• ‘Deaths of Despair’ Take Toll Across U.S.

‘Deaths of Despair’ Take Toll Across U.S.

Snippets from the article:

By Betsy McKay and Renée Rigdon

April 2018

A grim tally of “years of life lost” shows that substance abuse, suicides and diabetes drove a rise in premature deaths in nearly half the country, according to researchers who mapped variations in death rates among people 20 to 55 years old.

The research offers a detailed look at the trends pulling down life expectancy among young and middle-aged Americans in recent years. So-called “deaths of despair,” including drug overdoses, have been on the rise, especially amongwhite Americans, according to recent studies.

….The examination of health by U.S. state between 1990 and 2016 is part of IHME’s ongoing Global Burden of Disease epidemiological study, which assesses illnesses and death from major diseases and conditions globally using multiple data sources.

While the two leading causes of death for Americans of all ages nationwide—heart disease and lung cancer—remained the same for those years, “years of life lost” for several others soared, reflecting the ills of young and middle-aged adults. That calculation involves multiplying the number of deaths at each age by a standard life expectancy at that age, according to IHME.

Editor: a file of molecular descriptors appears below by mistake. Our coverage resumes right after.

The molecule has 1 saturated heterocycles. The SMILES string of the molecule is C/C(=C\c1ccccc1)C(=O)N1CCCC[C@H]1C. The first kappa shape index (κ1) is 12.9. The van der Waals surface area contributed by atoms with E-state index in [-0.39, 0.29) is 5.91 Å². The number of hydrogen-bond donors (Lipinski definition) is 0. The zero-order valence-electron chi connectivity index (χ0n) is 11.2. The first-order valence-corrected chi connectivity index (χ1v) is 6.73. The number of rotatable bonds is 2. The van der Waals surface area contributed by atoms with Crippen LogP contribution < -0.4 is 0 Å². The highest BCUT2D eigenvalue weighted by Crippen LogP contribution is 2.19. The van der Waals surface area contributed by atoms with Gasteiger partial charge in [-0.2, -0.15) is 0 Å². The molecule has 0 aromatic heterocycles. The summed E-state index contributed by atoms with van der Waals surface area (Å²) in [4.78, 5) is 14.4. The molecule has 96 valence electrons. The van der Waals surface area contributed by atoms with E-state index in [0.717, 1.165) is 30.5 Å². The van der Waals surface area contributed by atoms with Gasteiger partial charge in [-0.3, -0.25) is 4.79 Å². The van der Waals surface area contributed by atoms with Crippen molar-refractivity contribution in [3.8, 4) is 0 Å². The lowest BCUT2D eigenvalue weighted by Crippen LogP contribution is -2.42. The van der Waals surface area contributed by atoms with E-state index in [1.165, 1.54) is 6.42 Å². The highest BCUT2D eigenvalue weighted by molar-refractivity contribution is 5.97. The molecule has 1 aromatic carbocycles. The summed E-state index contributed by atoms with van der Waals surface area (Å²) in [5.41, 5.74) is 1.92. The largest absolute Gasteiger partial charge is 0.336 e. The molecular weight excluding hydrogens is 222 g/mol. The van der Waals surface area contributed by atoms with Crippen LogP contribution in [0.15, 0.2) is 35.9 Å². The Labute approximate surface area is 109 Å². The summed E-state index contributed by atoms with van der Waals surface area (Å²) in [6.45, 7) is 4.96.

Substance use, mental-health issues, cirrhosis and diabetes accounted for most of the increases in premature death among people ages 20 to 55, Dr. Murray said. …

… For Americans between ages 20 and 55, the risk or probability of death over the years studied rose more than 10% in five states: West Virginia, Oklahoma, New Mexico, Kentucky and Wyoming.

Mental and substance-use disorders were the biggest driver of an increase in probability of death for young and middle-aged adults in West Virginia, one of the states hardest hit by the opioid epidemic.

Suicide also played a big role.

The increases in mortality were so large they didn’t offset declines in deaths from cardiovascular disease, accidents such as car crashes, HIV and tuberculosis. In Oklahoma, those same factors, along with cirrhosis, were significant contributors to an increase in risk of death.



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